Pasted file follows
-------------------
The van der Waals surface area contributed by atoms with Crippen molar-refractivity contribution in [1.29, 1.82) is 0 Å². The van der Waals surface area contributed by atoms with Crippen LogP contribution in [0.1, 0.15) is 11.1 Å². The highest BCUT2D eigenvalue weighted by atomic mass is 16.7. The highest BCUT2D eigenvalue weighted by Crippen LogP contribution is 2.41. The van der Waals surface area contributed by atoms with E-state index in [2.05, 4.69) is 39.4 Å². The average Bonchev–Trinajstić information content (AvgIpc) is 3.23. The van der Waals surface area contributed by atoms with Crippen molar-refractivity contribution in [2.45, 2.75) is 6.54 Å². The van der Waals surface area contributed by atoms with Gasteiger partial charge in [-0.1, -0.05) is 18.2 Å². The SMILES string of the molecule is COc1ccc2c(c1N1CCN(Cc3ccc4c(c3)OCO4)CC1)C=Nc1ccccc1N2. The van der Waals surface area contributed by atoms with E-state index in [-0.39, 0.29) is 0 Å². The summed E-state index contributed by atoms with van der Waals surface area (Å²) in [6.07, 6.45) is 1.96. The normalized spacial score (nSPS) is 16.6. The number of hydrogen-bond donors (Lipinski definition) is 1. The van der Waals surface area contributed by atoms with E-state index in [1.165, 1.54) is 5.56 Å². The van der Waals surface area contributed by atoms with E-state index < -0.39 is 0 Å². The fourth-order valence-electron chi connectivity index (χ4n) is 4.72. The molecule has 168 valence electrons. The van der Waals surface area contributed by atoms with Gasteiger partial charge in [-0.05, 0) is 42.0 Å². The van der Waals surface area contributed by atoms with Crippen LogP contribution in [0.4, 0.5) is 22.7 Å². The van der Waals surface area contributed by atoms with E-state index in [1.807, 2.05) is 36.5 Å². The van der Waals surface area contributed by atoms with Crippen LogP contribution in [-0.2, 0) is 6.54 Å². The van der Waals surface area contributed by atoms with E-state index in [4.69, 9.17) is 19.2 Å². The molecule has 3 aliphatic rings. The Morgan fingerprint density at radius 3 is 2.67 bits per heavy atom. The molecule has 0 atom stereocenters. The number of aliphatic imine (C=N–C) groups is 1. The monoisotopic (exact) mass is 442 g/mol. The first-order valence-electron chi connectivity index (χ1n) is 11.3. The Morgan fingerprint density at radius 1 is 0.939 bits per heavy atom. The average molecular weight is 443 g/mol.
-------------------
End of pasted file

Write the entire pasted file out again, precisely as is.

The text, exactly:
The van der Waals surface area contributed by atoms with Crippen molar-refractivity contribution in [1.29, 1.82) is 0 Å². The van der Waals surface area contributed by atoms with Crippen LogP contribution in [0.1, 0.15) is 11.1 Å². The highest BCUT2D eigenvalue weighted by atomic mass is 16.7. The highest BCUT2D eigenvalue weighted by Crippen LogP contribution is 2.41. The van der Waals surface area contributed by atoms with E-state index in [2.05, 4.69) is 39.4 Å². The average Bonchev–Trinajstić information content (AvgIpc) is 3.23. The van der Waals surface area contributed by atoms with Crippen molar-refractivity contribution in [2.45, 2.75) is 6.54 Å². The van der Waals surface area contributed by atoms with Gasteiger partial charge in [-0.1, -0.05) is 18.2 Å². The SMILES string of the molecule is COc1ccc2c(c1N1CCN(Cc3ccc4c(c3)OCO4)CC1)C=Nc1ccccc1N2. The van der Waals surface area contributed by atoms with E-state index in [-0.39, 0.29) is 0 Å². The summed E-state index contributed by atoms with van der Waals surface area (Å²) in [6.07, 6.45) is 1.96. The normalized spacial score (nSPS) is 16.6. The number of hydrogen-bond donors (Lipinski definition) is 1. The van der Waals surface area contributed by atoms with E-state index in [1.165, 1.54) is 5.56 Å². The van der Waals surface area contributed by atoms with E-state index < -0.39 is 0 Å². The fourth-order valence-electron chi connectivity index (χ4n) is 4.72. The molecule has 168 valence electrons. The van der Waals surface area contributed by atoms with Gasteiger partial charge in [-0.05, 0) is 42.0 Å². The van der Waals surface area contributed by atoms with Crippen LogP contribution in [0.4, 0.5) is 22.7 Å². The van der Waals surface area contributed by atoms with E-state index in [1.807, 2.05) is 36.5 Å². The van der Waals surface area contributed by atoms with Crippen LogP contribution in [-0.2, 0) is 6.54 Å². The van der Waals surface area contributed by atoms with E-state index in [4.69, 9.17) is 19.2 Å². The molecule has 3 aliphatic rings. The Morgan fingerprint density at radius 3 is 2.67 bits per heavy atom. The molecule has 0 atom stereocenters. The number of aliphatic imine (C=N–C) groups is 1. The monoisotopic (exact) mass is 442 g/mol. The first-order valence-electron chi connectivity index (χ1n) is 11.3. The Morgan fingerprint density at radius 1 is 0.939 bits per heavy atom. The average molecular weight is 443 g/mol.